Baked flounder

(Recipe #95, page 146)

After cleaning the flounder, make an incision on one side, place them in a shallow tin pan, sprinkle with salt and pepper, pour a bit of melted butter over them, sprinkle with finely chopped onion and parsley along with fine bread crumbs, and dot with a few small pieces of butter. Continue reading

Cold carp with a sauce

(Recipe #24, page 131)

Scale the carp, gut it as usual, rinse it well, and salt it for 1 hour. Then place it in a frying pan, add ¼ quart of wine or Weißbier [wheat beer], some seasoning, tarragon, parsley, and about 3 ounces of butter, and cook the fish slowing until tender, basting frequently. Then let it cool, place remoulade or à la diable sauce on a platter, lay the carp on the sauce, and decorate the rim with eggs and parsley.

Translated by David Green.

Apple pie

(Recipe #15, page 121)

Place a pie-crust rim around a deep dish, fill the dish with peeled, quartered apples and sprinkle layers generously with sugar and lemon peel or cinnamon. In springtime, if the apples are no longer tender and juicy, add a couple of cups of wine and lemon slices. Then place the crust on top and proceed as described in no. 9.

Note: This pie can also be made with plums or cherries.

Translated by David Green.

Tasty forcemeat pâté

(Recipe #6, pages 119 – 120)

Make a puff pastry or piecrust using 1½ pounds of flour. Make a forcemeat using 1 pound each of beef, veal, pork, and pork fat (if the pork is fatty, omit the pork fat), all minced very fine with the necessary salt. Mix thoroughly with 8 eggs beaten until foamy, nutmeg, white pepper, a large grated onion sautéed in butter, finely minced tarragon, basil, and lemon balm, 4–5 ounces of zwieback crumbs, and a few cups of wine or water.

Line a springform pan to the top with rolled-out pastry as described in no. 4 and pack the forcemeat into it, cover with a top crust and rim, decorate the top, and brush the pâté with egg. Make an opening in the center and bake for 1½ hours; serve with a sauce of capers, oysters, or morels, or a good brown meat sauce.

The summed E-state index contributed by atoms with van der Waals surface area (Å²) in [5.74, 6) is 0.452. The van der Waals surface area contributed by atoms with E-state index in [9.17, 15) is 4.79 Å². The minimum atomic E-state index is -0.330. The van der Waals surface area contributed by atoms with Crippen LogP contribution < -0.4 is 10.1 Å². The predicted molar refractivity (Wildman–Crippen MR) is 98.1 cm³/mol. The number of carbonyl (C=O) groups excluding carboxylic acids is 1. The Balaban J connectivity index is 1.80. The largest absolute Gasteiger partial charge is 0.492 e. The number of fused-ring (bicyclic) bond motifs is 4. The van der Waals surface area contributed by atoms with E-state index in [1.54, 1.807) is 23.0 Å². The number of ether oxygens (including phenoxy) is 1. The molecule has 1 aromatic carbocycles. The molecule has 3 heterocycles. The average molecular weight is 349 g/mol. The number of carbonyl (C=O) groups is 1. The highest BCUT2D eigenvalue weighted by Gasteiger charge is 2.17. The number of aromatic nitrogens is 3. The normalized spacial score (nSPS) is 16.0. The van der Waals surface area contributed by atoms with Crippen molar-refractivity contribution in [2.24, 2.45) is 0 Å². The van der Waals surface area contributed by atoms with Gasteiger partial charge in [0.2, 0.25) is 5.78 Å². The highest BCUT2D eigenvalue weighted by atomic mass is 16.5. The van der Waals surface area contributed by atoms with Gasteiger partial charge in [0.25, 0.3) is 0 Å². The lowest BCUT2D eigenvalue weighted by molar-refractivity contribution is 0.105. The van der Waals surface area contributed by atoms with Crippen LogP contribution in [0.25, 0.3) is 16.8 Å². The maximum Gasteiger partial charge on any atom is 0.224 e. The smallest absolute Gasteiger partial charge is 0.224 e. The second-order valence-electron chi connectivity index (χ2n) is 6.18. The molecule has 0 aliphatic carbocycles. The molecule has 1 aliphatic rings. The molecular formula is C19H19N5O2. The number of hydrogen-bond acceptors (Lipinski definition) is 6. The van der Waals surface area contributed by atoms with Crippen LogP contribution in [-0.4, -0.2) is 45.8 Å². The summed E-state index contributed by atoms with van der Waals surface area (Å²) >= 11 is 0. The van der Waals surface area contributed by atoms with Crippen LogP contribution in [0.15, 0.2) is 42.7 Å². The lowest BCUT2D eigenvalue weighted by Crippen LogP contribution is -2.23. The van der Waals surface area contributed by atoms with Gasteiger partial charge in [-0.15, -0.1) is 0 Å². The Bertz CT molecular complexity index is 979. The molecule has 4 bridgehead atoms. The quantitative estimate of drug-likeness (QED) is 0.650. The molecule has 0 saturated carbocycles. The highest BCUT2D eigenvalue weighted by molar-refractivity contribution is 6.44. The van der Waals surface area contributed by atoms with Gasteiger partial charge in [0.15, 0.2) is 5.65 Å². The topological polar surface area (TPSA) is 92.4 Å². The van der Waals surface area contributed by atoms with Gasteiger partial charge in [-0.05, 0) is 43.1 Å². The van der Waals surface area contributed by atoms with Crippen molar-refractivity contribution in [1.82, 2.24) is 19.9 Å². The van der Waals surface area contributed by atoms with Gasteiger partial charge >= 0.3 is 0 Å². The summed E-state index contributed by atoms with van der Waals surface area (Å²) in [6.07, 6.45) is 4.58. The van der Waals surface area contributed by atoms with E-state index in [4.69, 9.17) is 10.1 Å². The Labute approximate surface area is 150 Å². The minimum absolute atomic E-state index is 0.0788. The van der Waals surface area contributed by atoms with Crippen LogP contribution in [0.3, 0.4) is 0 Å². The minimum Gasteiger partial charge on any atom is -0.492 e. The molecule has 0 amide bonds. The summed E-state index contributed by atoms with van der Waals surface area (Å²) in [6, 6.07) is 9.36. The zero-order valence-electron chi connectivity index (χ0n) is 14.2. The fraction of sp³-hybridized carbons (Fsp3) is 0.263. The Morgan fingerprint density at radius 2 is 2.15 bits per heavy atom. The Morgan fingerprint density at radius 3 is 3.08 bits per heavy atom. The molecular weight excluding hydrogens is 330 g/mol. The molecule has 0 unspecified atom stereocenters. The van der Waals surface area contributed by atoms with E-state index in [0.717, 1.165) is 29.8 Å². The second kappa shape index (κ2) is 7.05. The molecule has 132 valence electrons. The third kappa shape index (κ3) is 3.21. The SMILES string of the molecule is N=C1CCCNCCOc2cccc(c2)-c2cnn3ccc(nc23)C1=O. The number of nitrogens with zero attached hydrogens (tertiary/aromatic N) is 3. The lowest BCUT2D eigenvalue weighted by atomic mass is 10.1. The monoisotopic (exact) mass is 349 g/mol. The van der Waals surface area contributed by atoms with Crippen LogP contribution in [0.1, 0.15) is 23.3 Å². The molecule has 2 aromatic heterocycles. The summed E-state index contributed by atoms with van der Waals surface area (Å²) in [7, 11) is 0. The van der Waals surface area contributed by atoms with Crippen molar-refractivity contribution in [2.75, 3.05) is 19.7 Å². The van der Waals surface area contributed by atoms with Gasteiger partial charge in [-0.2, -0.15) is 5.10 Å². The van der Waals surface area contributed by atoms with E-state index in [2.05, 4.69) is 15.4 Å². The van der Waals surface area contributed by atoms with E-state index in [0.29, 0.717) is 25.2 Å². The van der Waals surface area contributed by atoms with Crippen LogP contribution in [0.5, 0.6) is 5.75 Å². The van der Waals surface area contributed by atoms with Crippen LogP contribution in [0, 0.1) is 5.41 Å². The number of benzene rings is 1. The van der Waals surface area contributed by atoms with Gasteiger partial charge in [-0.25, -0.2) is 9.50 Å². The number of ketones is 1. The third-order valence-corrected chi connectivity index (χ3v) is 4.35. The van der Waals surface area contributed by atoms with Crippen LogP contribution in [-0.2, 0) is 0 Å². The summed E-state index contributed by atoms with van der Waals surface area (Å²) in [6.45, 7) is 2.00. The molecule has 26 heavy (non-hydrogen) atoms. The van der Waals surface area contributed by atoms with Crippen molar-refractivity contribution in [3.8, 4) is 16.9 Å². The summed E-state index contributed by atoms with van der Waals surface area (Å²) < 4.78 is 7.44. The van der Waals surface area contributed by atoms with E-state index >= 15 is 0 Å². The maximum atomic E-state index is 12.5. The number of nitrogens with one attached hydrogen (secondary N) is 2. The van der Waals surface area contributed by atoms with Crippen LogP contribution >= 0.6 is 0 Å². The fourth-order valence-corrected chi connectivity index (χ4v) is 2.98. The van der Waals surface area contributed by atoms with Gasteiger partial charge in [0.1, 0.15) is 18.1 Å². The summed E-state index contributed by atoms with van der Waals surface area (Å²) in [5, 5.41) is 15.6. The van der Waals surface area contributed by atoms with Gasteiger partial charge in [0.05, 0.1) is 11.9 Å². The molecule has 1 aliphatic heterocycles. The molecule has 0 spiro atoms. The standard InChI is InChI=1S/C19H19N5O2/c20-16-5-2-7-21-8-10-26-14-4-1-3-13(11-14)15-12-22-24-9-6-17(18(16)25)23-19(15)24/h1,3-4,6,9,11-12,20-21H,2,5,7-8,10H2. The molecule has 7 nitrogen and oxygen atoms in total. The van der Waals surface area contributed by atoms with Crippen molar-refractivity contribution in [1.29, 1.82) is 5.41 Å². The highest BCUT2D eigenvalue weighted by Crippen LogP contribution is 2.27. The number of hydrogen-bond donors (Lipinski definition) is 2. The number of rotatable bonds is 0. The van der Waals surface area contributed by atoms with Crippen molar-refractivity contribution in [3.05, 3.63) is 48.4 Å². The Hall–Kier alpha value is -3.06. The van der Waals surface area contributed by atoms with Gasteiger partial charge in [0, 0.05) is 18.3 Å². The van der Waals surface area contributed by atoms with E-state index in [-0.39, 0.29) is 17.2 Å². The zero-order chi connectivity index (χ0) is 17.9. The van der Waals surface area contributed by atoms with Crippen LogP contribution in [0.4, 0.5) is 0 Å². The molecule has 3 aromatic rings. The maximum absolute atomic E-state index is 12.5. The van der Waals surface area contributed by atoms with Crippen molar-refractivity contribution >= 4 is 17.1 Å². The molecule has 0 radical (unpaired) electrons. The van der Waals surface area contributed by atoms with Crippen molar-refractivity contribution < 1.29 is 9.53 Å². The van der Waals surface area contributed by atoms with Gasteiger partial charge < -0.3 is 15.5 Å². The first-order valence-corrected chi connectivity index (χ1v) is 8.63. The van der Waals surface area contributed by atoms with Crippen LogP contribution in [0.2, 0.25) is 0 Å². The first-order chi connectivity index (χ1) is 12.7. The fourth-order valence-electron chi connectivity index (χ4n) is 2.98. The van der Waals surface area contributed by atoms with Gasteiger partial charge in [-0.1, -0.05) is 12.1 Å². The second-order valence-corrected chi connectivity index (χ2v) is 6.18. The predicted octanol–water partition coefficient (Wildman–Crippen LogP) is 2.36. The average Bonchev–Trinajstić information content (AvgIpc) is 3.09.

Translated by David Green.


Steamed duck in brown sauce

(Recipe #151, page 114)

Take a mature young duck, add 1/4 quart water, a piece of butter the size of an egg, 6 shallots, as much salt as is needed. Let simmer slowly, covered, so the gravy does not boil down too quickly. After the duck is done, add in a tablespoon of flour that has been browned in butter, 1/2 – 1 glass of wine, 4 – 6 pieces of ground cloves, and a little sugar. Let the duck simmer a while longer in this sauce.

Lamb fricassee with capers and anchovies

(Recipe #94, pages 97 – 98)

Cut the meat into small square pieces, wash them, and put them in foaming butter with a few cloves, bay leaves, whole onions, mace, and basil, simmer them for a while, add some boiling water and salt, and simmer slowly covered.

After an hour, when the meat is almost done, add flour that has been sweated without browning, seeded lemon slices, capers, and some wine. Stir in a few finely chopped anchovies just before serving, because cooking impairs their flavor. The fricassee can also be made perfectly well without capers and anchovies, which many actually prefer.

Translated by David Green.

Diced roast veal with raisins

(Recipe #84, page 95)

Cut roast veal into small dice, heat butter and make a roux with some white bread crumbs or flour, add bouillon or water, broth from the roast, 1 glass of wine, some lemon peel, mace, and salt, plus a large quantity of raisins. Cook the sauce until the raisins are soft and then warm the meat in it.

Translated by David Green.